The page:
IN THE WAKE OF DIESEL­GATE

It may have rocked VW, but what did it re­ally do to the com­pany's bot­tom line?

Wheels (Australia) - - Contents - ALEX RAE

UN­DER THE IRON-FIST rule of CEO Martin Win­terkorn, Volk­swa­gen, the world’s largest car maker, had tun­nel vi­sion. Diesels were the fu­ture, it would do any­thing to crack the US diesel mar­ket and be the dom­i­nant Euro­pean player within it, and it would take a watch­ing brief be­fore in­vest­ing in per­ceived mar­ginal ideas like elec­tric mo­bil­ity and au­ton­o­mous cars. The com­pany was not in­no­va­tive but it was mo­ti­vated, al­beit by flawed rea­son­ing.

But a black swan landed and blew apart the German es­tab­lish­ment. VW’S clean diesel cam­paign was a lie. It had duped cus­tomers into think­ing that its diesel-pow­ered cars were green when they were brown. In Septem­ber 2015 it was re­vealed that VW had en­gi­neered soft­ware to de­tect when gov­ern­ment bod­ies were test­ing ve­hi­cles and switch to a ‘clean mode’ that was fleet­ing dur­ing real-world driv­ing. It dam­aged VW’S rep­u­ta­tion in the US and sales plum­meted nearly five per­cent in 2015 and 7.6 per­cent fur­ther the year af­ter. Deal­er­ships sacked staff and ques­tioned the brand’s vi­a­bil­ity.

In Aus­tralia, from a boom­ing in­crease of 10 per­cent in 2015 – even fac­tor­ing in a slow­down af­ter the Septem­ber bomb­shell – sales in 2016 fell by more than six per­cent. Europe, Wolfs­burg’s strong­hold, slipped from a six per­cent in­crease through 2015 to flat­line in 2016.

The cul­ture in­side the com­pany that led up to its fall from grace was like “North Korea with­out the labour camps”, wrote Europe’s largest weekly news mag­a­zine, Der Spiegel. Win­terkorn was a ruth­less leader who saw diesel as the fu­ture and was not to be ques­tioned. But in the wake of Diesel­gate, jus­tice was served. Win­terkorn re­signed, and ex­ec­u­tives have since been crim­i­nally charged. Sales were in free fall; the com­pany was be­ing pulled apart from the in­side out. So what hap­pened next is noth­ing short of a mir­a­cle. Turn­ing its at­ten­tion away from diesel, VW piv­oted from ob­server of elec­tric and au­ton­o­mous mo­bil­ity to an in­dus­try leader. Volk­swa­gen pledged that its VW, Skoda, Seat and Audi brands would launch 27 elec­tric ve­hi­cles by 2022 – re­mark­able from the com­pany that took 13 years even to catch up with Toy­ota’s Prius hy­brid tech­nol­ogy.

“In An­gela Merkel’s Ger­many, there is a clear mes­sage that its auto in­dus­try is too im­por­tant to let it suf­fer from this,” John Paul Mac­duffie, the di­rec­tor of the Pro­gram on Ve­hi­cle Mo­bil­ity In­no­va­tion at the Univer­sity of Penn­syl­va­nia’s Wharton busi­ness school, said. “And [it says] to Volk­swa­gen, ‘We’re not go­ing to cover this up. We’re go­ing to push you to re­ha­bil­i­tate your rep­u­ta­tion’.”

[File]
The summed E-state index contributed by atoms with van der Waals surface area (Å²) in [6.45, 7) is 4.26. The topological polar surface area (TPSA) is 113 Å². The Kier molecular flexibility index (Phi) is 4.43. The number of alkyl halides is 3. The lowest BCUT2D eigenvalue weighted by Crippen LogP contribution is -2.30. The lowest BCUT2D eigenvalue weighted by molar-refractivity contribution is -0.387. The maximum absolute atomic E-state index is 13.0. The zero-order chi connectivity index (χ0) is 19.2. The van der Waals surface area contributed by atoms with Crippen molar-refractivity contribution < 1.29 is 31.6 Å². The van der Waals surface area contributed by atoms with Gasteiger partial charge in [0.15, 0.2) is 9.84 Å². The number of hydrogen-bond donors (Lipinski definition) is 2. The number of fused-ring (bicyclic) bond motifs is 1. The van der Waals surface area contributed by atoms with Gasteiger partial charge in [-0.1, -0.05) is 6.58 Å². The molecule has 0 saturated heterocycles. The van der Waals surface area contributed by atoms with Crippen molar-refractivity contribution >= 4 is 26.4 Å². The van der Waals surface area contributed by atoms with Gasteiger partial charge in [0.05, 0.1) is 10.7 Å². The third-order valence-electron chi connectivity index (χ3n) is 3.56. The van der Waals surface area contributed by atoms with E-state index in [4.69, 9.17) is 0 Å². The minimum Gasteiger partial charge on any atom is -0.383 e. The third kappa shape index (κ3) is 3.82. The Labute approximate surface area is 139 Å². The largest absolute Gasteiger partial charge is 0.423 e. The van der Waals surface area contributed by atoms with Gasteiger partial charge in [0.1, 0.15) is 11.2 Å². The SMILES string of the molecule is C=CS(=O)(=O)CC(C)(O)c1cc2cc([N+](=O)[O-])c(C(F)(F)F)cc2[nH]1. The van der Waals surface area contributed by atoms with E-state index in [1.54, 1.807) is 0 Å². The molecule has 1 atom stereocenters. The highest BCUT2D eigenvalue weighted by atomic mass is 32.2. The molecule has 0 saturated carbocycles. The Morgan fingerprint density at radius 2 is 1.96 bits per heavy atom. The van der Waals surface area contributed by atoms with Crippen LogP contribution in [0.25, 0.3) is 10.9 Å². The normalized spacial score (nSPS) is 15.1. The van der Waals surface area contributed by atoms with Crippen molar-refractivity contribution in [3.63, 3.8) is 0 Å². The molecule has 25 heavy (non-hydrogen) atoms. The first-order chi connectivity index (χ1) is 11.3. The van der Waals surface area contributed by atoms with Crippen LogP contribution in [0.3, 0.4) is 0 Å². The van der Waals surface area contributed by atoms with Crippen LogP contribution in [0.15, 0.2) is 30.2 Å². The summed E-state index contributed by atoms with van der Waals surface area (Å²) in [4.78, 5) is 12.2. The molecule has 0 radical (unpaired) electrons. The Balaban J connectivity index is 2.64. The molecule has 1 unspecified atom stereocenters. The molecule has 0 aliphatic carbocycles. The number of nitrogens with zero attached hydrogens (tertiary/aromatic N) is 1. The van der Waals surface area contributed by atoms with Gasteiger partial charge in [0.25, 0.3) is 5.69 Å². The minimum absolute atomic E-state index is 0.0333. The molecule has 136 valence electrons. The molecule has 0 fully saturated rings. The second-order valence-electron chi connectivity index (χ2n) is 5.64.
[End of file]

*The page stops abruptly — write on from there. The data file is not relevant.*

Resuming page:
“It makes them look like they’re clean­ing up their act, leav­ing the Diesel­gate em­bar­rass­ment be­hind them” Pro­fes­sor John Paul Mac­duffie

Since the rapid de­cline in sales and con­sumer con­fi­dence be­gin­ning in late 2015, the brand has re­cov­ered. Sales in Europe in 2018 were up two per­cent. In the US, sales grew by more than five per­cent in 2017 and four per­cent in 2018. In­cred­i­bly, Volk­swa­gen bucked Aus­tralia’s fall­ing new-car mar­ket in 2017 by in­creas­ing sales 2.5 per­cent, and last year, in an­other bear­ish mar­ket for Oz, it slipped by just over two per­cent – health­ier than some topselling brands.

Roy Morgan’s 2018 con­sumer con­fi­dence poll brought home the fact that Aus­tralians had given the German an­other go. Volk­swa­gen emerged as the brand that cus­tomers were most likely to stay with for their next pur­chase, ahead of the likes of Toy­ota and Mazda.

There has been a seis­mic shift in cul­ture at Volk­swa­gen, and Pro­fes­sor Mac­duffie says it was the sud­den turn to elec­tri­fi­ca­tion and au­ton­o­mous mo­bil­ity that left Diesel­gate in a for­get­table wake. Not that it’s a smoke­screen. Volk­swa­gen is in­vest­ing (de­spite more than US$30 bil­lion in emis­sions cheat­ing fines thus far) and de­liv­er­ing on its elec­tric ve­hi­cle prom­ise. It’s a new era, ben­e­fit­ing the en­vi­ron­ment, con­sumers and the in­dus­try as a whole, and aris­ing only be­cause of the events that un­folded in Septem­ber 2015.

“It makes them look like they’re clean­ing up their act, leav­ing the Diesel­gate em­bar­rass­ment be­hind them and pi­o­neer­ing this new clean tech­nol­ogy,” Pro­fes­sor Mac­duffie said.

“Volk­swa­gen has had a shock to its strat­egy, and to its cul­ture.”

Newspapers in English

Newspapers from Australia

© PressReader. All rights reserved.